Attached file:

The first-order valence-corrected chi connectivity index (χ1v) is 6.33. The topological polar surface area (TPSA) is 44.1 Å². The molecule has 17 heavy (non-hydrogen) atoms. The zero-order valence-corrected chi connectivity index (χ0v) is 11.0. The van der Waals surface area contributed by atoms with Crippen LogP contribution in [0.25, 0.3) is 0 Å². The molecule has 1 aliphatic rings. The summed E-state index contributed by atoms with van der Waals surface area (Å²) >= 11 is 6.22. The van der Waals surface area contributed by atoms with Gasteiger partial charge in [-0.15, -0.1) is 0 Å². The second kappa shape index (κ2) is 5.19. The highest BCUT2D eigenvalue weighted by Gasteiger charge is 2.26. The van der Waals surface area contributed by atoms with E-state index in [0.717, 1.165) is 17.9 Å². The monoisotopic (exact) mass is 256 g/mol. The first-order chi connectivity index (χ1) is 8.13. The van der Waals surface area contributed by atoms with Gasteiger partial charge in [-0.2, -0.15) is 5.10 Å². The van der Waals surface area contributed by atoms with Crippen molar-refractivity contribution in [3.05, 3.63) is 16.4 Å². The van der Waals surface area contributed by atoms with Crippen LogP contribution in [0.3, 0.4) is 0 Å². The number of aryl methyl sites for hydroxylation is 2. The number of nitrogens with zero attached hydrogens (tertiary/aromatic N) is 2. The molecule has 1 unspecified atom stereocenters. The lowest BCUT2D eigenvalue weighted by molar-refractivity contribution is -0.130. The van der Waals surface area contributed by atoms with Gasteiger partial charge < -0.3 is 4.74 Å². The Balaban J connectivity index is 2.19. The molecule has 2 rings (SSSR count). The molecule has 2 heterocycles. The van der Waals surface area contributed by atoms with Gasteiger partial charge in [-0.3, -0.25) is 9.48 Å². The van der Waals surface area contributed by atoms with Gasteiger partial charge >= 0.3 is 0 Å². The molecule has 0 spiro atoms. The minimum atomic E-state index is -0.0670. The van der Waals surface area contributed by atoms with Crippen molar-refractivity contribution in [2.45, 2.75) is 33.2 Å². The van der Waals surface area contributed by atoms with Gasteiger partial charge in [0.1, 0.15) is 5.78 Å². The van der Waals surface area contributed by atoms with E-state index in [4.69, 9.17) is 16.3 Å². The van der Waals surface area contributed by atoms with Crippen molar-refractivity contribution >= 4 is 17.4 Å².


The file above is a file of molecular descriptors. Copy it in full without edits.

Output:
The first-order valence-corrected chi connectivity index (χ1v) is 6.33. The topological polar surface area (TPSA) is 44.1 Å². The molecule has 17 heavy (non-hydrogen) atoms. The zero-order valence-corrected chi connectivity index (χ0v) is 11.0. The van der Waals surface area contributed by atoms with Crippen LogP contribution in [0.25, 0.3) is 0 Å². The molecule has 1 aliphatic rings. The summed E-state index contributed by atoms with van der Waals surface area (Å²) >= 11 is 6.22. The van der Waals surface area contributed by atoms with Gasteiger partial charge in [-0.15, -0.1) is 0 Å². The second kappa shape index (κ2) is 5.19. The highest BCUT2D eigenvalue weighted by Gasteiger charge is 2.26. The van der Waals surface area contributed by atoms with E-state index in [0.717, 1.165) is 17.9 Å². The monoisotopic (exact) mass is 256 g/mol. The first-order chi connectivity index (χ1) is 8.13. The van der Waals surface area contributed by atoms with Gasteiger partial charge in [-0.2, -0.15) is 5.10 Å². The van der Waals surface area contributed by atoms with Crippen molar-refractivity contribution in [3.05, 3.63) is 16.4 Å². The van der Waals surface area contributed by atoms with Crippen LogP contribution in [0.3, 0.4) is 0 Å². The number of aryl methyl sites for hydroxylation is 2. The number of nitrogens with zero attached hydrogens (tertiary/aromatic N) is 2. The molecule has 1 unspecified atom stereocenters. The lowest BCUT2D eigenvalue weighted by molar-refractivity contribution is -0.130. The van der Waals surface area contributed by atoms with Gasteiger partial charge < -0.3 is 4.74 Å². The Balaban J connectivity index is 2.19. The molecule has 2 rings (SSSR count). The molecule has 2 heterocycles. The van der Waals surface area contributed by atoms with Gasteiger partial charge in [-0.3, -0.25) is 9.48 Å². The van der Waals surface area contributed by atoms with Gasteiger partial charge >= 0.3 is 0 Å². The molecule has 0 spiro atoms. The minimum atomic E-state index is -0.0670. The van der Waals surface area contributed by atoms with Crippen molar-refractivity contribution in [2.45, 2.75) is 33.2 Å². The van der Waals surface area contributed by atoms with Gasteiger partial charge in [0.1, 0.15) is 5.78 Å². The van der Waals surface area contributed by atoms with E-state index in [4.69, 9.17) is 16.3 Å². The van der Waals surface area contributed by atoms with Crippen molar-refractivity contribution >= 4 is 17.4 Å².